Having been on both the shuttle operations and Orion development programs I assure you you have a excellent and overlooked option. most have no concept of how cheep that would be compared to aries/Orion. Adjusting all numbers for inflation, even though Orion is largely designed around shuttle upgrade systems, the Orion development program is currently expected to be about 20% more expensive the orbiter development program. Ares-I/Orion about 25% more then the STS development program. Given the extremely low flight rates projected, GAO estimates are that total costs per flight could be 8-10 times that for shuttle.

    >>Eliminate whole systems that cost time and money to turn around in favor of more modern solutions. <<

    Its not orbiter systems that generally take the time and money. Its access issues. Shuttle was developed on a tight schedule and budget, and as is normally the case, the "illities" like maintainability don't get the attention needed. Simply adding access panels and repacking systesm so they can be services without major teardowns of the orbiter would offer dramatic improvement. The DC-X program focused on that and demonstrated a roughly thousand fold reduction in labor hours per launch.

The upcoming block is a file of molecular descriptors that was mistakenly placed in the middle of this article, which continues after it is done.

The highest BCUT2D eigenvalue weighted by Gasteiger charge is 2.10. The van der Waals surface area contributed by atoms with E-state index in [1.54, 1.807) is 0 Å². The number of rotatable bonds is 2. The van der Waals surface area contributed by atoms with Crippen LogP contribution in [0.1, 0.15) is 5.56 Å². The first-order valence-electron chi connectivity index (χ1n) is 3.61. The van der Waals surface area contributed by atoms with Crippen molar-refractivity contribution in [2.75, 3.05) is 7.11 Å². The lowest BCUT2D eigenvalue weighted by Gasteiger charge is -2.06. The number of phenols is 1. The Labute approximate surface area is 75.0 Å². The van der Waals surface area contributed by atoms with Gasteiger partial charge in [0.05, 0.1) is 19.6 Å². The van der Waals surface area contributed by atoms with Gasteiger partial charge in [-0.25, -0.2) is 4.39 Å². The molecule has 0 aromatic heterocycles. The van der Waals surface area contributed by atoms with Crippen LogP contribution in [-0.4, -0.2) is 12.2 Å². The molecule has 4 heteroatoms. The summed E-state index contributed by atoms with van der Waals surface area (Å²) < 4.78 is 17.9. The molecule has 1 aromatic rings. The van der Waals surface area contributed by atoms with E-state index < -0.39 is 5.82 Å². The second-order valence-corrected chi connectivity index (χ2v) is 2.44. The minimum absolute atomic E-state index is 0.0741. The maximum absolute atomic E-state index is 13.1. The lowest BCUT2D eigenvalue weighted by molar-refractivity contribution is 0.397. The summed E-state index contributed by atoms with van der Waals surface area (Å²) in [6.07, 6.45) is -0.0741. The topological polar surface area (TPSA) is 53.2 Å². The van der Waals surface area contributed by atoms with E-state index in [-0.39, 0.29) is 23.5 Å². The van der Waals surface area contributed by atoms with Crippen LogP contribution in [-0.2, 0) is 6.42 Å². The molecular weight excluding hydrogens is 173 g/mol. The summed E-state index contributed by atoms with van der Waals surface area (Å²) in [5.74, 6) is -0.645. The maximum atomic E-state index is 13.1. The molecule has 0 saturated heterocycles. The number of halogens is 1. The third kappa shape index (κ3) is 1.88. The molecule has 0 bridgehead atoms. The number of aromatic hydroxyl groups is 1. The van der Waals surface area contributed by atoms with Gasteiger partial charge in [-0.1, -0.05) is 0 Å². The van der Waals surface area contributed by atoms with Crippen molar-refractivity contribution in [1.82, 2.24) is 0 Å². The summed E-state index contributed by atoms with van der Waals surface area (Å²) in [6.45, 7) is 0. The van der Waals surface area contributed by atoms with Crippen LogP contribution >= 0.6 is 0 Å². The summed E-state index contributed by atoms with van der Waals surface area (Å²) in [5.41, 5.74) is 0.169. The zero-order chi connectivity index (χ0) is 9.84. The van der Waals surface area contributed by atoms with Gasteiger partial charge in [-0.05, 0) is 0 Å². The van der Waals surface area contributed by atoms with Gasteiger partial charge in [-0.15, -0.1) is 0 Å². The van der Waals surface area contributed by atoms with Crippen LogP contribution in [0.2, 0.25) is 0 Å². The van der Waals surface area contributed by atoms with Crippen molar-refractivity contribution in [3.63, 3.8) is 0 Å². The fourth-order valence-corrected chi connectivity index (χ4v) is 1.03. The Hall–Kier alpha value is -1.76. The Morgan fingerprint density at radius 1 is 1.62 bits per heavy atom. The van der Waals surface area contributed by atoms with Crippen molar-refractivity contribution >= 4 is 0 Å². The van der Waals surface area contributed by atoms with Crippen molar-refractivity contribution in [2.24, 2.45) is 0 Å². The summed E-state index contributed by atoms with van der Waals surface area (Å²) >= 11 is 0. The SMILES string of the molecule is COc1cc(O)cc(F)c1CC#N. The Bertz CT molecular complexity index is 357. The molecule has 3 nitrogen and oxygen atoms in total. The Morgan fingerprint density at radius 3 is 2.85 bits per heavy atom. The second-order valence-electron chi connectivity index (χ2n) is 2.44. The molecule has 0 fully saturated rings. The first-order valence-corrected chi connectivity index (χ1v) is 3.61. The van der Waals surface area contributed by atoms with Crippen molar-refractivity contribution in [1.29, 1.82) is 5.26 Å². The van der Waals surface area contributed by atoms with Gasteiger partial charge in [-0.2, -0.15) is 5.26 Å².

Other upgrades proposed over the years such as alloy clad TPS (developed later for the X-33 program), enhanced long duration life support (developed more fully in the Orion program), and using the same fuel systems for the RCS and main engines could further expend capacities adn dramatically lower per flight time and costs.

    One other short cut of the current shuttle that could be eliminated is the external tank and SRBs. I once talked to someone who had been on the dev program in JSC. He said someone came into the office late on the Thursday and told everyone that by Monday morning They needed to have on Nixon's desk a redesign that will halve the shuttle development costs, and retain all the on orbit capacities, and cargo capacity. That Monday they delivered that, and the model showing the current kludgee design.

    If you replace the SSMEs with RD180s, stretch the hull about 30-40 feet to all a lox tank, and expend the wings proportinatly and fill them with Kerosene. You have a craft that can get from SRB septo orbit. Fly it in a biamese configuration, and it gets from the pad to orbit with no other system. Add in in-orbit refueling, and in space restart capacities, adn the long duration orbiter modifications Orion is copying,; and your orbiter can refuel and go to GEO or lunar orbits with a full cargo load.